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North America must tighten controls on cattle growth hormones, says Europe

Administering certain hormones to cattle to boost their growth poses potential risks to human health, according to a report from the Scientific Committee for Veterinary Measures relating to Public Health which advises the European Commission. This is also supported by a draft ...
Administering certain hormones to cattle to boost their growth poses potential risks to human health, according to a report from the Scientific Committee for Veterinary Measures relating to Public Health which advises the European Commission. This is also supported by a draft report on the assessment of risks resulting from the abuse of these hormones and the difficulties of control. Both opinions were made public on Monday 3 May 1999, and are now being circulated in the United States and Canada in a bid by European scientists to encourage North America to impose tighter controls on the sale and use of the hormones.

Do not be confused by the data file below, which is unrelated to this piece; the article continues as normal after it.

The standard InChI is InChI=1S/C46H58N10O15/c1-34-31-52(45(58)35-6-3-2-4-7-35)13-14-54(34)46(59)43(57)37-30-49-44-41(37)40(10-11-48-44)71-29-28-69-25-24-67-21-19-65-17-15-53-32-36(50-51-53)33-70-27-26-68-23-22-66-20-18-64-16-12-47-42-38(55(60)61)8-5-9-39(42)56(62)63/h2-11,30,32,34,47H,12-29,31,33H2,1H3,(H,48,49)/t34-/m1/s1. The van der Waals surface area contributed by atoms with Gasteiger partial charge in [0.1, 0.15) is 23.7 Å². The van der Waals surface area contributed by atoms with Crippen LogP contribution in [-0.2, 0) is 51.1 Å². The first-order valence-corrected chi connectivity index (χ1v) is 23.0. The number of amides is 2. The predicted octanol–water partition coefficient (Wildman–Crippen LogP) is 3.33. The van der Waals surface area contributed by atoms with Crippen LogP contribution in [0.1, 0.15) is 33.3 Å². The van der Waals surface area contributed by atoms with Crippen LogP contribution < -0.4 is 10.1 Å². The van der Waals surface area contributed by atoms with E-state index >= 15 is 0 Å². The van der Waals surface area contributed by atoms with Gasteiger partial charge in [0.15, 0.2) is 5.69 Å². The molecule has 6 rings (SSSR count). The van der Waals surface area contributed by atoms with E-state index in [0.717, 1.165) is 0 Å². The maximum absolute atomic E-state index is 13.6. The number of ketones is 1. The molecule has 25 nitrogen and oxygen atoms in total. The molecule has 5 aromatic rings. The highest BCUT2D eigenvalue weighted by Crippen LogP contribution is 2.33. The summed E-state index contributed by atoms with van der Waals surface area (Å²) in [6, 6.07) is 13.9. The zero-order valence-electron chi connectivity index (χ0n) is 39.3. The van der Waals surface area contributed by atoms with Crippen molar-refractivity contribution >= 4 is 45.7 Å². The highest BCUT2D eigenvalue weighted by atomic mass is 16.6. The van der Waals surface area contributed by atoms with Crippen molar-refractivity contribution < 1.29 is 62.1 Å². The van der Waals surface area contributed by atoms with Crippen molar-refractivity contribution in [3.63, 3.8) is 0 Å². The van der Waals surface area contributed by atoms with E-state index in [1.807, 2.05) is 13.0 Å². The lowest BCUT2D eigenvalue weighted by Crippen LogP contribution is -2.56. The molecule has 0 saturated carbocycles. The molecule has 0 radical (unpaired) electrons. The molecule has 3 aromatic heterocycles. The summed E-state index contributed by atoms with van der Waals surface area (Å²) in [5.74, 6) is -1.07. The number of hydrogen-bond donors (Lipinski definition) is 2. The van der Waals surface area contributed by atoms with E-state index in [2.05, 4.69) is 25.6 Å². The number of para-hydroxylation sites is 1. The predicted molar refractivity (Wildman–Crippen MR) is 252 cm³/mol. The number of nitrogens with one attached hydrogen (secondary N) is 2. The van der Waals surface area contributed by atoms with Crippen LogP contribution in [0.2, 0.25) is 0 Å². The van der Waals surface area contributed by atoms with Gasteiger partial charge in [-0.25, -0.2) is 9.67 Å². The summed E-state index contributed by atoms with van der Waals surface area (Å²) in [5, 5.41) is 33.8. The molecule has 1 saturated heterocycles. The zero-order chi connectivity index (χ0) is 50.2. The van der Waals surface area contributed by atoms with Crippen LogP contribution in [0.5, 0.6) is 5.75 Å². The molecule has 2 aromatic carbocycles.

The scientists on the Committee agreed unanimously that (with varying degrees of conclusive evidence for each) the use of six hormones - 17 beta-oestradiol, progesterone, testosterone, zeranol, trenbolone and melengestrol acetate (MGA) - puts consumers at risk.

The adverse effects that consumers might experience after eating meat containing either residues of these chemicals or the chemicals they are broken down into (their metabolites) include neurobiological, genotoxic and carcinogenic reactions.

The Scientific Committee for Veterinary Measures relating to Public Health has unanimously adopted an opinion on this subject. In addition to lobbying the USA and Canada, it is appealing for widespread, adequate, residue control programmes to be set up for the six hormones, in order to monitor both their legal and illegal use.

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